Ten years ago, a biotech startup called Advanced Cell Technology (ACT) began trying to create retinal cells from human embryonic stem cells. Because this newly discovered type of cell could both replenish itself and differentiate into any cell type in the body, it was seen as an ideal source of replacement tissue. This year, after spending $20 million on its quest, the company will begin its first human tests of the treatment. ACT won approval from the U.S. Food and Drug Administration this week to start clinical trials of an experimental treatment for age-related macular degeneration, the most common cause of blindness in people older than 60.
It is only the third clinical trial of an embryonic-stem-cell-based therapy to be approved by the FDA. ACT won permission to test the same therapy in patients with a rare genetic disorder related to macular degeneration last fall, and a second company, Geron, began testing a cell therapy for spinal-cord injury last year. However, because macular degeneration is so common—roughly 17 million Americans suffer from the disease—ACT’s new therapy has the biggest potential impact on patient health. No treatments are now available for the so-called dry form of macular degeneration, which accounts for 90 percent of cases.
“If you can intervene early and preserve vision, that’s a major accomplishment,” says Raymond Lund, a researcher at the Casey Eye Institute at Oregon Health Sciences University, who directed some of the animal studies of the therapy.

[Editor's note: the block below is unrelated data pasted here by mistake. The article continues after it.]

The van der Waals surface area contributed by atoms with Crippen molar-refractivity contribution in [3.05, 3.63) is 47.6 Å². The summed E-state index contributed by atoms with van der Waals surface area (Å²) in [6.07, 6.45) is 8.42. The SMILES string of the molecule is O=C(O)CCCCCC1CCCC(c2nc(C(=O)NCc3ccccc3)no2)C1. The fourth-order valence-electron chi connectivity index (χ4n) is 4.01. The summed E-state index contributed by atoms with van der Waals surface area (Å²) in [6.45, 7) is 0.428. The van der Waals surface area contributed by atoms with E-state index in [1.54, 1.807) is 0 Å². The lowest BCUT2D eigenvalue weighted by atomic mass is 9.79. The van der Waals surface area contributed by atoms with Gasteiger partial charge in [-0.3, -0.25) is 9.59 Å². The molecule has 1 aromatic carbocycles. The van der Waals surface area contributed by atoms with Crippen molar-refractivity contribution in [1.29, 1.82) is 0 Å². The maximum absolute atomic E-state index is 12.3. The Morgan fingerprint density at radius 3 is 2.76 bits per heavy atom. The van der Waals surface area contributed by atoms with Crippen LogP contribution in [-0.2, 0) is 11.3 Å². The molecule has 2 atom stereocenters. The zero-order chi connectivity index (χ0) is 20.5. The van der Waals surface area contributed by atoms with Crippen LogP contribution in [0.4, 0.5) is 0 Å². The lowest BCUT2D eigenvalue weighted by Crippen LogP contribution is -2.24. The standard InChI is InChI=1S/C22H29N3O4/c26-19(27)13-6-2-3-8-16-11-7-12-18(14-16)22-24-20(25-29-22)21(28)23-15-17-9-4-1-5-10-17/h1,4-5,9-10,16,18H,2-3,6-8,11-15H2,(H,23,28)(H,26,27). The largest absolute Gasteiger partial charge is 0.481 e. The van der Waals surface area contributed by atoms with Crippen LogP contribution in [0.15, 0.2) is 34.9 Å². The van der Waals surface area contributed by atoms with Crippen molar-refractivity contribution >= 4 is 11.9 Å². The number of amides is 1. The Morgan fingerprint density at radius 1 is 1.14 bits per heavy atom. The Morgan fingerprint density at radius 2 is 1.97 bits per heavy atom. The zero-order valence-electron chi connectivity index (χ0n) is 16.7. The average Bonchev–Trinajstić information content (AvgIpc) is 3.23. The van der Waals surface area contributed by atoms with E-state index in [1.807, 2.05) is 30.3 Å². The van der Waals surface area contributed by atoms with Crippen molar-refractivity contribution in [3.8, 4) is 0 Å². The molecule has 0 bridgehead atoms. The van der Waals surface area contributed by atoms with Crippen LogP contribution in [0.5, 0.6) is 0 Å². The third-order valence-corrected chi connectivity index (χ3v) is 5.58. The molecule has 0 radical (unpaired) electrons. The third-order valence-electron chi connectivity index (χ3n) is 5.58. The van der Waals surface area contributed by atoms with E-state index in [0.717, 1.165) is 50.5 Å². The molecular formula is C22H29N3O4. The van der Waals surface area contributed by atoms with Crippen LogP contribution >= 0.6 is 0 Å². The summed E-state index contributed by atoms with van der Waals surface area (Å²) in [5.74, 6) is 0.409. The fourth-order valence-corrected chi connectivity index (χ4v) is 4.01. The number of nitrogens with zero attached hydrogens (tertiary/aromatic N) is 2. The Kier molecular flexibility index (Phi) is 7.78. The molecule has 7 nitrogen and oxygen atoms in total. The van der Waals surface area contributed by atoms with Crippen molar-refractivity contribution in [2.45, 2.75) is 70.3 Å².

ACT’s treatment replaces a type of retinal cell called retinal pigment epithelium, which begins to deteriorate early in the course of the disease. These cells help support the photoreceptors that translate light signals from the environment into electrical signals for the brain to process. Without healthy retinal pigment epithelium, the photoreceptors begin to sicken and die, causing loss of vision.
To create the cells, researchers at ACT grow large vats of embryonic stem cells and then differentiate them into retinal pigment epithelium, a process that takes about four to five months. The cells are then injected into the eye. Tests in rodents with similar retinal degeneration show that the cells can slow deterioration and improve vision. “The cells wind up in the back of the eye, as they should, and are able to sustain vision,” says Lund.
The clinical trial of 12 patients will initially assess whether it is safe to inject the cells, but clinicians will also test such things as the patients’ visual acuity and their eyes’ electrical function, the retinal equivalent of an EKG.